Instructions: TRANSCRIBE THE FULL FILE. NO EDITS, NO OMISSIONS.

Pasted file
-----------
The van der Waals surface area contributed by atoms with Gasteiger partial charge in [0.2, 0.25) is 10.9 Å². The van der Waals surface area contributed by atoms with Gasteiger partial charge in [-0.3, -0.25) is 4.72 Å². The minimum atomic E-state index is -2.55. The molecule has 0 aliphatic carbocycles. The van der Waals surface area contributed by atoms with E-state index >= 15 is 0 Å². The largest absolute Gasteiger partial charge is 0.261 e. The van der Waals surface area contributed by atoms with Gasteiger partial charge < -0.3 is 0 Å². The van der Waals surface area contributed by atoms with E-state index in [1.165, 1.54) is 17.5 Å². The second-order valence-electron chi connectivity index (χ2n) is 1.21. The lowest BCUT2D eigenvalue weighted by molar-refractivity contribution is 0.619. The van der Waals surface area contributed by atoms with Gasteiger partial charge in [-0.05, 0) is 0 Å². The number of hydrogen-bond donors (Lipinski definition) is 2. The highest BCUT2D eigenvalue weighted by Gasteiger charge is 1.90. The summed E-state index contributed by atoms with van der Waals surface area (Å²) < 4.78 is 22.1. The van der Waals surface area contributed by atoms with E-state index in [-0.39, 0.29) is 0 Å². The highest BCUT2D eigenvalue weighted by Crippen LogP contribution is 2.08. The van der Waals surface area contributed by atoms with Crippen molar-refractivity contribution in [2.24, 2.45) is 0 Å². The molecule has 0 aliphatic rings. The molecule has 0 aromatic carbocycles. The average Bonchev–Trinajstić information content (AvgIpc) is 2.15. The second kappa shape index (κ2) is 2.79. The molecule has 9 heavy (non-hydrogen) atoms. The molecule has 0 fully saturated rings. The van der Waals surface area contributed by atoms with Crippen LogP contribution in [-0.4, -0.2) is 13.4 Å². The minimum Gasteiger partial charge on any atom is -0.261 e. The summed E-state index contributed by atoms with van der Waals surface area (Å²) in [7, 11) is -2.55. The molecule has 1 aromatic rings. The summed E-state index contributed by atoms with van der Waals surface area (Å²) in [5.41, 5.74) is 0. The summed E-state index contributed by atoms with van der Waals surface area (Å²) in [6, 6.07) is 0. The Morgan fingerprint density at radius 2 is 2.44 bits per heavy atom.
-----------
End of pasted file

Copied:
The van der Waals surface area contributed by atoms with Gasteiger partial charge in [0.2, 0.25) is 10.9 Å². The van der Waals surface area contributed by atoms with Gasteiger partial charge in [-0.3, -0.25) is 4.72 Å². The minimum atomic E-state index is -2.55. The molecule has 0 aliphatic carbocycles. The van der Waals surface area contributed by atoms with E-state index >= 15 is 0 Å². The largest absolute Gasteiger partial charge is 0.261 e. The van der Waals surface area contributed by atoms with Gasteiger partial charge < -0.3 is 0 Å². The van der Waals surface area contributed by atoms with E-state index in [1.165, 1.54) is 17.5 Å². The second-order valence-electron chi connectivity index (χ2n) is 1.21. The lowest BCUT2D eigenvalue weighted by molar-refractivity contribution is 0.619. The van der Waals surface area contributed by atoms with Gasteiger partial charge in [-0.05, 0) is 0 Å². The number of hydrogen-bond donors (Lipinski definition) is 2. The highest BCUT2D eigenvalue weighted by Gasteiger charge is 1.90. The summed E-state index contributed by atoms with van der Waals surface area (Å²) < 4.78 is 22.1. The van der Waals surface area contributed by atoms with E-state index in [-0.39, 0.29) is 0 Å². The highest BCUT2D eigenvalue weighted by Crippen LogP contribution is 2.08. The van der Waals surface area contributed by atoms with Crippen molar-refractivity contribution in [2.24, 2.45) is 0 Å². The molecule has 0 aliphatic rings. The molecule has 0 aromatic carbocycles. The average Bonchev–Trinajstić information content (AvgIpc) is 2.15. The second kappa shape index (κ2) is 2.79. The molecule has 9 heavy (non-hydrogen) atoms. The molecule has 0 fully saturated rings. The van der Waals surface area contributed by atoms with Crippen LogP contribution in [-0.4, -0.2) is 13.4 Å². The minimum Gasteiger partial charge on any atom is -0.261 e. The summed E-state index contributed by atoms with van der Waals surface area (Å²) in [7, 11) is -2.55. The molecule has 1 aromatic rings. The summed E-state index contributed by atoms with van der Waals surface area (Å²) in [5.41, 5.74) is 0. The summed E-state index contributed by atoms with van der Waals surface area (Å²) in [6, 6.07) is 0. The Morgan fingerprint density at radius 2 is 2.44 bits per heavy atom.